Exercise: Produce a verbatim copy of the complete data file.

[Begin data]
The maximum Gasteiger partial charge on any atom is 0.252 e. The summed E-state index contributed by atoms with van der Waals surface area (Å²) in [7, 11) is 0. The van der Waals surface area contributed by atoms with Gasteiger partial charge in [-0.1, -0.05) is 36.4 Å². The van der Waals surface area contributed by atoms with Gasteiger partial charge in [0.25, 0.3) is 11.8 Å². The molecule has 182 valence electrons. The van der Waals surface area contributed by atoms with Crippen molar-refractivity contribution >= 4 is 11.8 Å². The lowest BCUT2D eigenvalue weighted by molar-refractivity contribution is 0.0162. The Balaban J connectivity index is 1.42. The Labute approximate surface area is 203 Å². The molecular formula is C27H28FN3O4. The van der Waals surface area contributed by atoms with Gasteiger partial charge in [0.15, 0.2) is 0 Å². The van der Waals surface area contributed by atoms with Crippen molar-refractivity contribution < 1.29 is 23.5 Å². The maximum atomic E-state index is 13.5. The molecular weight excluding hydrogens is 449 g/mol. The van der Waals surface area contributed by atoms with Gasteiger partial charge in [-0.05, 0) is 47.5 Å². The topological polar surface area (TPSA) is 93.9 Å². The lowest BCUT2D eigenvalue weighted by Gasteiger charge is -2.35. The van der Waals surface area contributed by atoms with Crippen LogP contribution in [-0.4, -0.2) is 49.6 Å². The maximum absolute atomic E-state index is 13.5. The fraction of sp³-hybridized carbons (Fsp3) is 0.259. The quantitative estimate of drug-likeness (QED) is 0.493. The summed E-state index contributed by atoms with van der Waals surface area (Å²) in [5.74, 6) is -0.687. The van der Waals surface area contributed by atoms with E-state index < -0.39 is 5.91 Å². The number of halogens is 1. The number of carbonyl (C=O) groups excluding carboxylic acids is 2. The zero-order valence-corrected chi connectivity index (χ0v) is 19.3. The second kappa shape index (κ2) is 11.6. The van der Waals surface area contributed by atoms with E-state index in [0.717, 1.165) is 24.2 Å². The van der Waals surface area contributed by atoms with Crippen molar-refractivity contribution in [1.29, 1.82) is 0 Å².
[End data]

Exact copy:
The maximum Gasteiger partial charge on any atom is 0.252 e. The summed E-state index contributed by atoms with van der Waals surface area (Å²) in [7, 11) is 0. The van der Waals surface area contributed by atoms with Gasteiger partial charge in [-0.1, -0.05) is 36.4 Å². The van der Waals surface area contributed by atoms with Gasteiger partial charge in [0.25, 0.3) is 11.8 Å². The molecule has 182 valence electrons. The van der Waals surface area contributed by atoms with Crippen molar-refractivity contribution >= 4 is 11.8 Å². The lowest BCUT2D eigenvalue weighted by molar-refractivity contribution is 0.0162. The Balaban J connectivity index is 1.42. The Labute approximate surface area is 203 Å². The molecular formula is C27H28FN3O4. The van der Waals surface area contributed by atoms with Gasteiger partial charge in [0.15, 0.2) is 0 Å². The van der Waals surface area contributed by atoms with Crippen molar-refractivity contribution < 1.29 is 23.5 Å². The maximum atomic E-state index is 13.5. The molecular weight excluding hydrogens is 449 g/mol. The van der Waals surface area contributed by atoms with Gasteiger partial charge in [-0.05, 0) is 47.5 Å². The topological polar surface area (TPSA) is 93.9 Å². The lowest BCUT2D eigenvalue weighted by Gasteiger charge is -2.35. The van der Waals surface area contributed by atoms with Crippen LogP contribution in [-0.4, -0.2) is 49.6 Å². The maximum absolute atomic E-state index is 13.5. The fraction of sp³-hybridized carbons (Fsp3) is 0.259. The quantitative estimate of drug-likeness (QED) is 0.493. The summed E-state index contributed by atoms with van der Waals surface area (Å²) in [5.74, 6) is -0.687. The van der Waals surface area contributed by atoms with E-state index < -0.39 is 5.91 Å². The number of halogens is 1. The number of carbonyl (C=O) groups excluding carboxylic acids is 2. The zero-order valence-corrected chi connectivity index (χ0v) is 19.3. The second kappa shape index (κ2) is 11.6. The van der Waals surface area contributed by atoms with E-state index in [0.717, 1.165) is 24.2 Å². The van der Waals surface area contributed by atoms with Crippen molar-refractivity contribution in [1.29, 1.82) is 0 Å².